The relative obscurity of the mini-series is surprising, considering the fact it’s actually one of the better mini-series for the hero and had names like David Finch and Jason Fabok attached. Likely to fit in with the New 52, the series originally teased to be six issues was shortened to five, the continuity erased and the tale forgotten.

3 First Wave’s Batman / Doc Savage

Brian Azzarello, Phil Noto, & Rags Morales

First Wave was a great idea at DC that could have used better execution and timing for the company. It began with a crossover between Batman and Doc Savage, moving into a mini shared universe dedicated to pulp fiction, and included Batman, Savage, and Will Eisner’s Spirit.

The core First Wave mini-series had the trio of pulpy heroes team up on an adventure, but something about it just didn’t work. The story resurrected a mostly obscure pulp hero in Savage and had him team up with heroes who didn’t really fit one another’s styles. Both Savage and the Spirit actually had better stories in their solo books than they did with Batman.

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2 Scratch

Sam Keith

As much as he may be known for fighting mob bosses and colorful supervillains, Batman has a rich history of fighting mythical creatures of the night. In Sam Keith’s Scratch, he encountered a werewolf who had been blamed for the disappearances of children in a classic creature feature showdown.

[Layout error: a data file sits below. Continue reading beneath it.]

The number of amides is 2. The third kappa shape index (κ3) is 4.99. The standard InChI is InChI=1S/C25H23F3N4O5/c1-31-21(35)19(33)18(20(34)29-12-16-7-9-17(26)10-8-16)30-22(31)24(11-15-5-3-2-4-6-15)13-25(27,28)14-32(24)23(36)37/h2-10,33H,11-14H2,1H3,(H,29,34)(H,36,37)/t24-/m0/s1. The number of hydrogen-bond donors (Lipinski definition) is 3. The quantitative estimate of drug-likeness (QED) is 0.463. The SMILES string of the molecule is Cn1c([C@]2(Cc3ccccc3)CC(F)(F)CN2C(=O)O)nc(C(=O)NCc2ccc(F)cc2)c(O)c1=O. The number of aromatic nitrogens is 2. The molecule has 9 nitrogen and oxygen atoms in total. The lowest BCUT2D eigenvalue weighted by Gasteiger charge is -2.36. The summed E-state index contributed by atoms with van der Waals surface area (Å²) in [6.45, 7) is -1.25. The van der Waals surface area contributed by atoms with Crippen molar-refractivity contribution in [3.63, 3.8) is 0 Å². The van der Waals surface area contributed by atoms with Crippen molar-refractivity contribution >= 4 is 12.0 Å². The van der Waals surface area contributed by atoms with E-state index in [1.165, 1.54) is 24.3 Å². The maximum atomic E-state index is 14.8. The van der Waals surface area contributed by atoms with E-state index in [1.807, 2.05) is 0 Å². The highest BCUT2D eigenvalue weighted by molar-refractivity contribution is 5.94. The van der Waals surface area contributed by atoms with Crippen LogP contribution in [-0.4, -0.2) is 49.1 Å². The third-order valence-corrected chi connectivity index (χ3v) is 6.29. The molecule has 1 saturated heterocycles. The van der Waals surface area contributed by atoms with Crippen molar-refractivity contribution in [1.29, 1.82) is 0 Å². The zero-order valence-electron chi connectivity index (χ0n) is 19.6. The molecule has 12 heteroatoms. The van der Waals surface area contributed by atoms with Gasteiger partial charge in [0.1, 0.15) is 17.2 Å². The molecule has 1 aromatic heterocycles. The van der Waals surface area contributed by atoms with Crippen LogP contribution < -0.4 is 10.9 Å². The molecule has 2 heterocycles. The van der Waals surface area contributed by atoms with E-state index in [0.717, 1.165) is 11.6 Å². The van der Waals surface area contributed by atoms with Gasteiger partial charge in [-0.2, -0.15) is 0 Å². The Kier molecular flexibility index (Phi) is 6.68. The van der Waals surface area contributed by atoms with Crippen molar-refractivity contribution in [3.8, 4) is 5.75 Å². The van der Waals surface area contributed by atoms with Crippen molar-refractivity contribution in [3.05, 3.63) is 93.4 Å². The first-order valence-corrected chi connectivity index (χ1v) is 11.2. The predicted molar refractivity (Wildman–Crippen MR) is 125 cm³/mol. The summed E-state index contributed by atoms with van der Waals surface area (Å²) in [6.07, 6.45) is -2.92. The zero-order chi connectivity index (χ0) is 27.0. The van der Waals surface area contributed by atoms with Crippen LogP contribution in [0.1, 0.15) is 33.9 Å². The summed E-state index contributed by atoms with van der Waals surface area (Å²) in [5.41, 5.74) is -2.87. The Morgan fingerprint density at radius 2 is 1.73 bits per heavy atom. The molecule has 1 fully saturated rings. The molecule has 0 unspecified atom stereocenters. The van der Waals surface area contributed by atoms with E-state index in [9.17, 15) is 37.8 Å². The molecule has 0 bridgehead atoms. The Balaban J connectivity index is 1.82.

Many stories have done a better job of having Batman fight werewolves, like Batman vs Bigby and a BTAS episode. Perhaps due to Keith’s acquired taste of art style, the removal from any main universe events, or the absence of classic Batman villains, the mini-series just doesn’t get the recognition it deserves.

1 Matt Wagner’s Batman

Matt Wagner

Matt Wagner has long been a staple of modern comics, thanks to the dark and gritty tone he brings to books like Grendel and Legends of the Dark Knight. In 2005 and 2006, Wagner wrote two brilliant mini-series that revived classic Batman tales through The Mad Monk and The Monster Men.

Matt Wagner’s writing and art delivered on two brilliant mini-series, but the creator has always had more of a niche style that doesn’t have the broad appeal of Scott Snyder or Frank Miller. Even when the two series originally sold, they had lackluster numbers and have become increasingly obscure since.

 Batman has featured in countless comics since his debut in 1939. With all those stories, it’s not surprising even some great ones have been forgotten.  Read More